• "The weakest reasoners are the most positive."—W. Allen's Gram., p. 202.
  • "Theology has not hesitated to make or support a doctrine by the position of a comma."—Tract on Tone, p. 4.
  • "Then pain compels the impatient soul to seize on promised hopes of instantaneous ease."—Crabbe.

Nominative accompanied by adjuncts


When the nominative in a long simple sentence is accompanied by inseparable adjuncts, or when several words together are used instead of a nominative, a comma should be placed immediately before the verb: as,

  • "Confession of sin without amendment, obtains no pardon."—Dillwyn's Reflections, p. 6.
  • "To be totally indifferent to praise or censure, is a real defect in character."—Murray's Gram., p. 268.
  • "O that the tenor of my just complaint, were sculpt with steel in rocks of adamant!"—Sandys.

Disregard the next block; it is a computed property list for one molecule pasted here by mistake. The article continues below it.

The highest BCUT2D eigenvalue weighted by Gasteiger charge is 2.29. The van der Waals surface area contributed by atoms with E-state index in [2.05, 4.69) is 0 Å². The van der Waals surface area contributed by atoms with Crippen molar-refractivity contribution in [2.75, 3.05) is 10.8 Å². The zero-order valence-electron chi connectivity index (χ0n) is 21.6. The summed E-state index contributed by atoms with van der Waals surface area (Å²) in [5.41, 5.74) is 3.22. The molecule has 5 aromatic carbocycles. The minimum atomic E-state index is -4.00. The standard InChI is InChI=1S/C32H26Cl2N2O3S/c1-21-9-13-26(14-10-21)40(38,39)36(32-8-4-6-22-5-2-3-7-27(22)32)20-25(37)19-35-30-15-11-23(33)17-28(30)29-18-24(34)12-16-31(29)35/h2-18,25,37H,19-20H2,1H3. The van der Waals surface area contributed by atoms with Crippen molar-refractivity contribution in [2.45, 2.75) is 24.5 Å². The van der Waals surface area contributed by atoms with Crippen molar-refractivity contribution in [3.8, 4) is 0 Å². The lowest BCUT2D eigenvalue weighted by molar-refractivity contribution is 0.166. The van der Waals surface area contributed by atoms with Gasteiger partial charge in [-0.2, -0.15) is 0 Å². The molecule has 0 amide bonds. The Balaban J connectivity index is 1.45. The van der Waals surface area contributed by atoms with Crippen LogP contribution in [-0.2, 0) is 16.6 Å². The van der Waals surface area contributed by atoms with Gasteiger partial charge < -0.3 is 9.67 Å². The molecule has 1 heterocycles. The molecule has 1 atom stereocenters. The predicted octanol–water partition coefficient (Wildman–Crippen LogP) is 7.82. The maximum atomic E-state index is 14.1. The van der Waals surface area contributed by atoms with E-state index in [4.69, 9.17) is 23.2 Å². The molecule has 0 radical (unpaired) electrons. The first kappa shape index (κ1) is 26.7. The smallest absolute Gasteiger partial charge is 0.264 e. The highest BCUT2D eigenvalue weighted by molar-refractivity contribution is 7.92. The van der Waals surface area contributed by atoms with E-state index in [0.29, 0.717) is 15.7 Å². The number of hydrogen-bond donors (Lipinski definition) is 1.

Simple members


The simple members of a compound sentence, whether successive or involved, elliptical or complete, are generally divided by the comma: as,

  • "Here stand we both, and aim we at the best."—Shak.
  • "I, that did never weep, now melt in woe."—Id.
  • "Tide life, tide death, I come without delay."—Id.
  • "I am their mother, who shall bar me from them?"—Id.
  • "How wretched, were I mortal, were my state!"—Pope.
  • "Go; while you may, avoid the dreadful fate."—Id.
  • "Grief aids disease, remembered folly stings, and his last sighs reproach the faith of kings."—Johnson.

Relative that follows its antecedent


When a relative immediately follows its antecedent, and is taken in a restrictive sense, the comma should not be introduced before it: as,

  • "For the things which are seen are temporal; but the things which are not seen are eternal."—2 Cor., iv, 18.
  • "A letter is a character that expresses a sound without any meaning."—St. Quentin's General Gram., p. 3.

Closely connected simple members